We no longer need English or French, because they are not our languages. We realise that through music our barriers fall, and through music we communicate. We can forget where we come from.
“When I make music, I forget everything, the dark thoughts go away,” says Ahmed.
It’s the December 11, 2017, and I am in the heart of Exarchia, an anarchist neighbourhood in Athens.
I’m staying at at the Orange House (“Zaatar”), an accommodation and cultural centre for refugees. At the moment I am running around Athens, struggling to find a guitar, and I’m becoming increasingly impatient. Tomorrow morning, I’m making music with the refugees.
My friend Marina, the Franco-Greek founder of The Orange House is currently on leave, hence I’m here to supervise the house.
The next day is a riotous affair. Twenty children, teenagers, adults and even old people show up. We don’t have enough instruments, but I expected this: the two guitars will go to the guitarists, and the others will sing. Those who can’t sing? They can keep the beat going.
Obviously, nothing goes as planned. When I ask an Afghan woman to sing the classical C-major scale, she sings the harmonic minor scale: the oriental scale. I audition the others, but she is the only one who can really sing. My dreams of a harmonious choir are short lived.
I improvise: the rhythm, that’s what we’ll focus on. But I can’t help lose hope – very few have a sense of rhythm, and those who do can’t help but speed up to a furious pace.
The first classes are tough. My choir keeps getting distracted, and after five minutes, they lose track. They get up, talk on the phone, and walk around the improvised classroom – all with good reason.
Ahmed has had nowhere to sleep for more than two weeks, and spends his nights in Victoria Square, the home of many refugees in Athens. As a 17-year-old Pakistani, his status as a “single man” does him no favours. No NGO can find him accommodation.
Fahed, a 19-year-old Syrian, is obsessed with Calais and England. He is desperate to join up with the English woman he married in a camp in Gaziantep during his journal, but his marriage is not recognised by the British government. To make matters worse, France has recently closed its relocation programme, deeming it to have fulfilled its goals.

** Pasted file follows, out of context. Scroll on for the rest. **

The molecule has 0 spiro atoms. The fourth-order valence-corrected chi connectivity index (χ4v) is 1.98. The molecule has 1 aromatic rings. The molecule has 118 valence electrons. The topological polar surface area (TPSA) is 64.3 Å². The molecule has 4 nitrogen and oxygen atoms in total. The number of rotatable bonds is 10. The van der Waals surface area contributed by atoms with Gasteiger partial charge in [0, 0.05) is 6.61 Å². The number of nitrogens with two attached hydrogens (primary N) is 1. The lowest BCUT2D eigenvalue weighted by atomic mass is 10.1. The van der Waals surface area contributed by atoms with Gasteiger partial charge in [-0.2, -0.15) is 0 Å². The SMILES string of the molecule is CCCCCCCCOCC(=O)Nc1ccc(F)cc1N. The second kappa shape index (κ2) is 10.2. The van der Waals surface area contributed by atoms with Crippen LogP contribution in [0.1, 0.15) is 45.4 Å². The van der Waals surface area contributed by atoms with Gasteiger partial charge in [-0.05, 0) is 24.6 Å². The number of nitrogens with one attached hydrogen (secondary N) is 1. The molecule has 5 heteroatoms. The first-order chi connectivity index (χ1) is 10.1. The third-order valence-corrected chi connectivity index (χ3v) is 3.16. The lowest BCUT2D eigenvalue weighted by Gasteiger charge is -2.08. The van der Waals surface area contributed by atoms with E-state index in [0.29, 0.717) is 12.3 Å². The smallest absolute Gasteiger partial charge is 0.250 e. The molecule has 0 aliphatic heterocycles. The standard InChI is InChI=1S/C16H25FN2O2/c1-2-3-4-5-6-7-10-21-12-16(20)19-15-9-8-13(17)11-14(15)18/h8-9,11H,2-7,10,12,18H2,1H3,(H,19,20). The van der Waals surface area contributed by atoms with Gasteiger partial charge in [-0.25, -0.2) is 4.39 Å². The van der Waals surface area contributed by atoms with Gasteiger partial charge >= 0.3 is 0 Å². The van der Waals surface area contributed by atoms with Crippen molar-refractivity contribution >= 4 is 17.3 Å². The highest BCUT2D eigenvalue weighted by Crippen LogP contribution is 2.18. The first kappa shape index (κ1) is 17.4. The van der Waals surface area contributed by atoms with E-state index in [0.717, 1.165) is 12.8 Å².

Anousha is Iranian. She is 50 years old. Forced to marry a violent husband at the age of 15, she has born the brunt of insults, punches and humiliation that have marked her forever, decimating any self-confidence she might have had. Every five minutes she tells me she’ll never make it, that she’s not good at anything.
Anja, a 15-year-old Afghan girl, is extremely enthusiastic, despite not remembering anything I tell her.
Olivier never smiles. The 21-year-old from the Congo is always sad, and is not motivated enough to participate in the class. Despite that, he keeps coming back.
All of my students arrive looking tense. They are haunted by their past traumas: they mourn for their former countries and way of life, often succumbing to nostalgia. This feeling is compounded by the more concrete problems of finding accommodation, staving off inactivity, learning the new language and dealing with a painstakingly slow bureaucracy. Yet when smiles are drawn, the tenseness fades – we even laugh for a moment.
At the end of class, they leave whistling, and thank me: “the music is magic, it’s really good”.
“See you tomorrow, huh?” they insist. And the next day, they are there, at the ready – they even arrive early to make sure not to miss a session. Eventually the choir gets to know one another. I discover that some take a two-hour bus not to miss the six o’clock guitar lesson. The kids love to come and listen. I invite them to join in by clapping rhythm with their hands, but they opt for cooking utensils and standing on the tables. They’re not always in rhythm, but they laugh!
Olivier teaches Congolese rumba to Hassan, who spent a year in prison. Fahed starts again on a famous old American tune.
Anousha and Anja ask me to play the chords of a well-known Persian song by Salar Aghili – they sing it together.
We realise that through music our barriers fall, and through music we communicate. We can forget where we come from.
We realise that through music our barriers fall, and through music we communicate. We can forget where we come from. They look at each other and the music takes shape, and the melodies blossom with rhythm. Bonds are formed, and I see real smiles.
Fahed insists that I teach him to play “happy birthday”. I don’t like the melody, but I try anyway. He doesn’t quite get it and I lose patience, so he films me playing it with his phone. He tells me he would have liked to play it himself – it’s a gift for his wife in England from Athens.
I’m embarrassed, what does it matter if “happy birthday” is not my favourite song, I could have made an effort.
Ironically this is what I am thanked for. By not treating them as if they were made of glass, as victims, but for seeing them as equals. By forgetting, for a moment, their status “refugee” – this word that sticks to their skin, and is so hard to remove.